Discussing Unalaska's Air Service, Residents Call For Affordability, Reliability
In the aftermath of this month's fatal plane crash, Unalaskans held a community meeting on Friday to voice their concerns about the island's air travel — specifically, its safety, reliability, and affordability.
With Ravn Air Group's decision to suspend regular flights until early November, several residents said their most immediate problems are the price and difficulty of securing seats on charter flights.
"The cost to charter one Dash 8 plane was $27,000," said Bri Dwyer, whose family has chartered two flights from Ravn.
Initially, they were just looking to move their fishing crew. But Dwyer said they fronted the cost of the second charter to help community members stranded in Unalaska and Anchorage.
"The logistics of the Ravn charters are really left to the processors and to the larger companies that have the ability to charter a plane that large," she said. "But I think we all know there are a lot more people trying to get in and out than just the processors."
Ravn President Dave Pflieger said the airline can't help individuals to navigate the charter process, citing regulations against it. Officials at Ravn's marketing partner, Alaska Airlines, said the same.
Ravn officials also declined to share how they arrived at charter pricing. The airline is running those flights as an interim measure while it works to get its De Havilland Dash 8 aircraft certified by the Federal Aviation Administration (FAA).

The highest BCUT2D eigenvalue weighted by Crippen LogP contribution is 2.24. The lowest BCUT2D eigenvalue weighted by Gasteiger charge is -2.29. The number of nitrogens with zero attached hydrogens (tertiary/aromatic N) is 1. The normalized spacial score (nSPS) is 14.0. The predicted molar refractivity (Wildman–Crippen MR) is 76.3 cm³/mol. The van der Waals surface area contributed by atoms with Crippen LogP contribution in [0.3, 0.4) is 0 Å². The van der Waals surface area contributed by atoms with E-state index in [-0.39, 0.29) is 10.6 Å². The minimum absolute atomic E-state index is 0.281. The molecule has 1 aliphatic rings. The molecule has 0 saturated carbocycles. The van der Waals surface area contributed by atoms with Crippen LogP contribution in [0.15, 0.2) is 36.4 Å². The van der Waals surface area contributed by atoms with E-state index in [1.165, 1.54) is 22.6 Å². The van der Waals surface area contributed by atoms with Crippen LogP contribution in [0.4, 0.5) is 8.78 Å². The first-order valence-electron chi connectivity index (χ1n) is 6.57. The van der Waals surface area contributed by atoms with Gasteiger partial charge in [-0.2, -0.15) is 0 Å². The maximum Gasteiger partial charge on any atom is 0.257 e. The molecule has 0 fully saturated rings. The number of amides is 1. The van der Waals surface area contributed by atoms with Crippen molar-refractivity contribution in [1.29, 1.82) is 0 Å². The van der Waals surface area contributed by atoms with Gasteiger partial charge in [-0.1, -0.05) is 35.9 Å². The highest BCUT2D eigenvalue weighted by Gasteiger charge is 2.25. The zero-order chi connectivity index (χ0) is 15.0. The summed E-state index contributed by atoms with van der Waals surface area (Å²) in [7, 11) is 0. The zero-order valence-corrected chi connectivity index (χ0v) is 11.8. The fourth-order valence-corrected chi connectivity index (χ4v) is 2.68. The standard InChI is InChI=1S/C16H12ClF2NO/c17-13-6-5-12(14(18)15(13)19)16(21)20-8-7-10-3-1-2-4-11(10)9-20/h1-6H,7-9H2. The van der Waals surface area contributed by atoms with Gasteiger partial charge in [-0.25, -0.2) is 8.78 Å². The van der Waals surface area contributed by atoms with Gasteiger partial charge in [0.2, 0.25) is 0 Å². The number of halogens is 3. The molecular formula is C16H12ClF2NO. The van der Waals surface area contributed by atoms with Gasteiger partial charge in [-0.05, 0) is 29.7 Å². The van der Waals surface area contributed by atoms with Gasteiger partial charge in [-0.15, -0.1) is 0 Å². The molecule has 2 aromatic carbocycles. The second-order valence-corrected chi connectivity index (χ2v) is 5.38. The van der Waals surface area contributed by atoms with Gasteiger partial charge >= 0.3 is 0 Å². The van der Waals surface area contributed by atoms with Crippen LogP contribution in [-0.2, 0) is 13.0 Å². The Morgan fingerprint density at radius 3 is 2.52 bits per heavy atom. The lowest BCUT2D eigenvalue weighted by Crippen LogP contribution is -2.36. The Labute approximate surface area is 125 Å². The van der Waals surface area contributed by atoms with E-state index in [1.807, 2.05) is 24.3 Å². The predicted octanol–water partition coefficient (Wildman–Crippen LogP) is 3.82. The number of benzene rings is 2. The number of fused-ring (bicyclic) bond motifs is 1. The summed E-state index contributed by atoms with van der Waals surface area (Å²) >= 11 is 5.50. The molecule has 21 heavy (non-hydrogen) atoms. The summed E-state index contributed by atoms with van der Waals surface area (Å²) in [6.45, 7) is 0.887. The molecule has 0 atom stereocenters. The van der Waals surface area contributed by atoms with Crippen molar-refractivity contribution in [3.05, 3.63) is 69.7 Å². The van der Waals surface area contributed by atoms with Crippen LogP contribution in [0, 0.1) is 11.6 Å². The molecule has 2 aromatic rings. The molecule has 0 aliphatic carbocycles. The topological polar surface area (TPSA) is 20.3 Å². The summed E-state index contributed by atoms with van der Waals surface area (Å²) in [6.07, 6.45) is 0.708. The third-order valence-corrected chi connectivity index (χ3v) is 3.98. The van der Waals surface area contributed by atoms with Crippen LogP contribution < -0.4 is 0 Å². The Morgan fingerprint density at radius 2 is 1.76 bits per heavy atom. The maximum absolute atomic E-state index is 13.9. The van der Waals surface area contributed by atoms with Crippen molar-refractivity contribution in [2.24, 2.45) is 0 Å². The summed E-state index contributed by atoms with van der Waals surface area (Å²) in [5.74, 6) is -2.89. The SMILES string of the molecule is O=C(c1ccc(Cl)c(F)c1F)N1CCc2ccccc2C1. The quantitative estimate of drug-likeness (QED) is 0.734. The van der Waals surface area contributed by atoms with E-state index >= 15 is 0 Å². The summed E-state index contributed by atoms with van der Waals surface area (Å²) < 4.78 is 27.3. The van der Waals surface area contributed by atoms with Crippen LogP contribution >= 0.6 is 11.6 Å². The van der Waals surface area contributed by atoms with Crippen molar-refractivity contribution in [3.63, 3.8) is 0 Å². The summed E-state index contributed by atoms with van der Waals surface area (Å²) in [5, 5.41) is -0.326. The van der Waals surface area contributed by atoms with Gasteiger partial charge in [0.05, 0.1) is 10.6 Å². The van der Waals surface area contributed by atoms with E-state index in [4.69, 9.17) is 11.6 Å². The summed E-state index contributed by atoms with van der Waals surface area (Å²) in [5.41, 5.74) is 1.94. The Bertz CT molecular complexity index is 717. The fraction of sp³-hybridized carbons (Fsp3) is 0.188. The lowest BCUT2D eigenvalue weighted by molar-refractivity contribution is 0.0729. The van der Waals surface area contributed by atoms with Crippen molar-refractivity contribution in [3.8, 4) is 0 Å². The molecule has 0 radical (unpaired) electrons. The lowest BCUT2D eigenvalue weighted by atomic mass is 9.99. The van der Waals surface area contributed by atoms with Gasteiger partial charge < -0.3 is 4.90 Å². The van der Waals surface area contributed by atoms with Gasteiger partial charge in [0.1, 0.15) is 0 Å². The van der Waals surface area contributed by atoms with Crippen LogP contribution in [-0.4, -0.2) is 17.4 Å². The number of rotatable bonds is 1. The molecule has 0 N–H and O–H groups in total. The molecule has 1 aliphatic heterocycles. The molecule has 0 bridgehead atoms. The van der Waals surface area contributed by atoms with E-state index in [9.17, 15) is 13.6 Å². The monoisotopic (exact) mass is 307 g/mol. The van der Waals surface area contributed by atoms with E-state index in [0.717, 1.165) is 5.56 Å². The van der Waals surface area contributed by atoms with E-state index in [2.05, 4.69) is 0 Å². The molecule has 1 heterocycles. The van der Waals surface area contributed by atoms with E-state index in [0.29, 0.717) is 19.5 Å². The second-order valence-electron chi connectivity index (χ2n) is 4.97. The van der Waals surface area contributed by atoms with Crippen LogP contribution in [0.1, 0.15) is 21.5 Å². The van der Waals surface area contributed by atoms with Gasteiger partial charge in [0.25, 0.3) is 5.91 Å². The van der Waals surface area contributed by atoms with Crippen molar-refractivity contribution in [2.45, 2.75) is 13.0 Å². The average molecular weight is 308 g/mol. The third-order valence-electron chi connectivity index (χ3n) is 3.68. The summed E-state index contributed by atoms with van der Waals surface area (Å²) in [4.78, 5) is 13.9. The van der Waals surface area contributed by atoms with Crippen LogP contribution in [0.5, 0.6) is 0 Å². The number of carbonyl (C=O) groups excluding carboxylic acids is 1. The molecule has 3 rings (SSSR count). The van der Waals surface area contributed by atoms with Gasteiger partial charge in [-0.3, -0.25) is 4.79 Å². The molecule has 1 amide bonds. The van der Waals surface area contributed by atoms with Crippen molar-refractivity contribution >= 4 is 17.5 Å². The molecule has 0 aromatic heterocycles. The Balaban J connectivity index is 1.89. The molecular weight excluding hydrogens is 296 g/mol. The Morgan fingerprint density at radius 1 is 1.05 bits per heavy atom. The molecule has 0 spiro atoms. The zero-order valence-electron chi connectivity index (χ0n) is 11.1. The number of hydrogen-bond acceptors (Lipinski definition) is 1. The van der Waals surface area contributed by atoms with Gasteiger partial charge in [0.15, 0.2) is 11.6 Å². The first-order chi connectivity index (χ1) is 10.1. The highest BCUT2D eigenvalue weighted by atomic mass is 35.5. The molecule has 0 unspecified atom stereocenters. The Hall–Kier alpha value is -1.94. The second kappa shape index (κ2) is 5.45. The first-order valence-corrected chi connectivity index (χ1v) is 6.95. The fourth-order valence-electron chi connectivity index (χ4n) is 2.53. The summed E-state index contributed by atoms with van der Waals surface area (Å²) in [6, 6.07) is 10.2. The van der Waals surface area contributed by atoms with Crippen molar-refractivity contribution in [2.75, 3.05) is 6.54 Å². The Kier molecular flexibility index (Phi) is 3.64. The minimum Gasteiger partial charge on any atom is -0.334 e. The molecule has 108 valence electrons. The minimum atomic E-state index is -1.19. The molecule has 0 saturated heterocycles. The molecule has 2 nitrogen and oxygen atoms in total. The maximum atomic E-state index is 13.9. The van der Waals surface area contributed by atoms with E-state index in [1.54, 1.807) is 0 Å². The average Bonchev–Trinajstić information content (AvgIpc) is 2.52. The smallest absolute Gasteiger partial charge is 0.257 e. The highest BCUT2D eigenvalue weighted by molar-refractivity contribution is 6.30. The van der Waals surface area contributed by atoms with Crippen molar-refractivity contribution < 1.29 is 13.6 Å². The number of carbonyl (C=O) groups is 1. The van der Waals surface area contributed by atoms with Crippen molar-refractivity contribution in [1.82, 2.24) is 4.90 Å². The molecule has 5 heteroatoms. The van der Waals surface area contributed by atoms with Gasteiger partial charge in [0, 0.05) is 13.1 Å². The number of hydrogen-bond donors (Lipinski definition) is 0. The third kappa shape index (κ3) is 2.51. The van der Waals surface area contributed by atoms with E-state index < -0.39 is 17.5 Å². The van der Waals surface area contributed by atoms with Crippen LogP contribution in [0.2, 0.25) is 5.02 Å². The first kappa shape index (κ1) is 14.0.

"We're doing our best to get regularly scheduled commercial service going," said Pflieger. "Unfortunately, it just takes some time for us to get ready to do that. So right now, we're stuck. We can only do charters."
Though the airline is planning to return to the bigger, faster Saab 2000s, Pflieger didn't offer a timeline for doing so. Ravn officials also said they didn't have a flight schedule, ticket pricing, or baggage policy to share for regular Dash 8 services. And they didn't know yet whether travelers will able to book Dash 8 trips with Alaska Airlines miles.
The number of unknowns contributed to some Unalaskans' long-term concerns about the island's air travel.
"There's no backup plan. There's no plan B," said Doug Leggett. "If this was a major disaster and you had a lot of people hurt or something, what's the plan? I thank [Dwyer] for putting together the charters, but are we really left to that? Just individuals groveling for charters? And individuals having to compete against seafood plants with bigger pocket books?"
In exploring options to address Unalaska's stalled service, the City Council is considering an emergency declaration. Officials are also planning to discuss a future infrastructure project to lengthen the island's short runway. That way, some said the community could welcome larger planes — and perhaps attract more airline competition.